Limited connections are being eliminated as part of a government-brokered deal
The UK's leading internet providers agreed to remove fixed-line broadband data limits during the coronavirus pandemic.
The measure is part of a series of new measures agreed between telecommunications companies and the government.
Other commitments include "fair and adequate" support for customers struggling to pay their bills.
Suppliers have also agreed to offer new "generous" packages for cell phones and landlines, the government said.
The companies that signed the commitments include:
- BT, including its Openreach and EE divisions
- Virgin Media
- Talk Talk
The initiative complements the measures that individual companies had already announced.
Most fixed-line broadband packages have already been announced as having “unlimited” data, with the exception of reduced price packages for those with benefits.
It used to happen that many "unlimited" packages had data limits hidden in small print, known as "fair use policies". However, changes made to the UK advertising rules mean that references to "unlimited" can no longer involve these warnings.
Even so, some families with old contracts that were never updated could still have data limits in place, and exceeding those limits can be expensive.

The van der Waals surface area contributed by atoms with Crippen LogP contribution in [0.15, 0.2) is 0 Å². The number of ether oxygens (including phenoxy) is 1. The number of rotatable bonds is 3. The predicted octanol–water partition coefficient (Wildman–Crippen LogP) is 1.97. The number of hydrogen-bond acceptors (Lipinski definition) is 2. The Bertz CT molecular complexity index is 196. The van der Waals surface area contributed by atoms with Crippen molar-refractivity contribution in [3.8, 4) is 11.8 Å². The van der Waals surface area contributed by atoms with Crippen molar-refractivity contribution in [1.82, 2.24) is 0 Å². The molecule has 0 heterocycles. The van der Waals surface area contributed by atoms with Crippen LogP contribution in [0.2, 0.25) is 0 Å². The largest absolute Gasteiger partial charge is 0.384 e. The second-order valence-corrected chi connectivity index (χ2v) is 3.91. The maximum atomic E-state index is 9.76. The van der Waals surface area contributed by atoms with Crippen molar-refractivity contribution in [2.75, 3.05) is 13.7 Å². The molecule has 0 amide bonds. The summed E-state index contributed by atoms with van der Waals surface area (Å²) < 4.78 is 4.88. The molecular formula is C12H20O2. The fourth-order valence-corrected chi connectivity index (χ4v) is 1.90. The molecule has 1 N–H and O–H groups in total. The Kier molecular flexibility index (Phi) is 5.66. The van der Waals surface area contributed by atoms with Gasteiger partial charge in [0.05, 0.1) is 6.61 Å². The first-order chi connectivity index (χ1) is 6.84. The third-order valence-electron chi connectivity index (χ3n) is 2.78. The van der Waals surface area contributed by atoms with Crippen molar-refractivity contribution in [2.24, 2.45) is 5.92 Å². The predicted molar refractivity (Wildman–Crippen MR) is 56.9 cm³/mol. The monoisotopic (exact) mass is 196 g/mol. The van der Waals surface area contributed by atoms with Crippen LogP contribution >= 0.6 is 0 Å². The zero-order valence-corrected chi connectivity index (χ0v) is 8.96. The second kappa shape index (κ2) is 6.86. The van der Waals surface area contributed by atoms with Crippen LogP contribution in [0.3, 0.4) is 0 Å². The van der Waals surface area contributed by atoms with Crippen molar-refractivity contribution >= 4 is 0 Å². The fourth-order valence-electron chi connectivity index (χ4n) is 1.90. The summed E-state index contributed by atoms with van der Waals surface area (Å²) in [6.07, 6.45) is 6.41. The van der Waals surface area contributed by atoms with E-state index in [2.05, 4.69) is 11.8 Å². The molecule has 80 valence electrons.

The joint statement from companies, the government and regulator Ofcom said the new measures are aimed at supporting and protecting vulnerable customers, including the elderly.
The data limits remain in effect for mobile contracts.
Digital Secretary Oliver Dowden said it was "fantastic" to see the industry "coming together to do its part in the national effort".
The announcement was, however, mild in detail about some of the commitments.
It is not yet clear how fair treatment is for those who have difficulty paying the bills. And the new "generous" packages to be offered include things like "low price data increases" and free calls, the statement said – but they did not say how much they could cost.
Likewise, those awaiting repairs to their broadband should receive "alternative" methods of communication, the statement said, without specifying what that meant.